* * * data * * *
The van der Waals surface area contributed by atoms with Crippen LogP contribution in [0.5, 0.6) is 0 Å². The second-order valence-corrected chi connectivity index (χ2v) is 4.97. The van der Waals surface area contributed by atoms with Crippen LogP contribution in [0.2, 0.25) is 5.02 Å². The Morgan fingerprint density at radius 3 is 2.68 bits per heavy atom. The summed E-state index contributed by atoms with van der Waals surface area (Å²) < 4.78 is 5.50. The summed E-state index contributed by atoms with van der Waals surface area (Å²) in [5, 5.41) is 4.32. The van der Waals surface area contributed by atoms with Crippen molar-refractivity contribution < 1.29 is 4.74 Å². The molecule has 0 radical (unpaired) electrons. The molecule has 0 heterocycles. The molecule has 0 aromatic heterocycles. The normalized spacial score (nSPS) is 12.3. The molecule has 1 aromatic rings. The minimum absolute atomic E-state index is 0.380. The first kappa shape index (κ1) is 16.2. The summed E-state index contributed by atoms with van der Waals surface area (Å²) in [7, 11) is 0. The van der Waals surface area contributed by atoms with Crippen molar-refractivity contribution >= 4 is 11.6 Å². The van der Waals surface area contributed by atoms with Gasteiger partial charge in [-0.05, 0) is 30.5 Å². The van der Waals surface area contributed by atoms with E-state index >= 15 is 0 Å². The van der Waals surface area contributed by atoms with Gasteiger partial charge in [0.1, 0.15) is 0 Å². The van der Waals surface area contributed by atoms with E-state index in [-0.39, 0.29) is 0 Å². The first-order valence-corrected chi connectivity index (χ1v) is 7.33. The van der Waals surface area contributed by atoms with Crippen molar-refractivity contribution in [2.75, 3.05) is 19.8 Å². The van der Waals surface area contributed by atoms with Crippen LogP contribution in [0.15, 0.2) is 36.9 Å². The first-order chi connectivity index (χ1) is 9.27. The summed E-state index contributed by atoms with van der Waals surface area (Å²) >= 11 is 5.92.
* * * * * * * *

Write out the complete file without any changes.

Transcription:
The van der Waals surface area contributed by atoms with Crippen LogP contribution in [0.5, 0.6) is 0 Å². The second-order valence-corrected chi connectivity index (χ2v) is 4.97. The van der Waals surface area contributed by atoms with Crippen LogP contribution in [0.2, 0.25) is 5.02 Å². The Morgan fingerprint density at radius 3 is 2.68 bits per heavy atom. The summed E-state index contributed by atoms with van der Waals surface area (Å²) < 4.78 is 5.50. The summed E-state index contributed by atoms with van der Waals surface area (Å²) in [5, 5.41) is 4.32. The van der Waals surface area contributed by atoms with Crippen molar-refractivity contribution < 1.29 is 4.74 Å². The molecule has 0 radical (unpaired) electrons. The molecule has 0 heterocycles. The molecule has 0 aromatic heterocycles. The normalized spacial score (nSPS) is 12.3. The molecule has 1 aromatic rings. The minimum absolute atomic E-state index is 0.380. The first kappa shape index (κ1) is 16.2. The summed E-state index contributed by atoms with van der Waals surface area (Å²) in [7, 11) is 0. The van der Waals surface area contributed by atoms with Crippen molar-refractivity contribution >= 4 is 11.6 Å². The van der Waals surface area contributed by atoms with Gasteiger partial charge in [-0.05, 0) is 30.5 Å². The van der Waals surface area contributed by atoms with E-state index >= 15 is 0 Å². The van der Waals surface area contributed by atoms with Gasteiger partial charge in [0.1, 0.15) is 0 Å². The van der Waals surface area contributed by atoms with E-state index in [-0.39, 0.29) is 0 Å². The first-order valence-corrected chi connectivity index (χ1v) is 7.33. The van der Waals surface area contributed by atoms with Crippen molar-refractivity contribution in [2.75, 3.05) is 19.8 Å². The van der Waals surface area contributed by atoms with Crippen LogP contribution in [0.15, 0.2) is 36.9 Å². The first-order chi connectivity index (χ1) is 9.27. The summed E-state index contributed by atoms with van der Waals surface area (Å²) >= 11 is 5.92.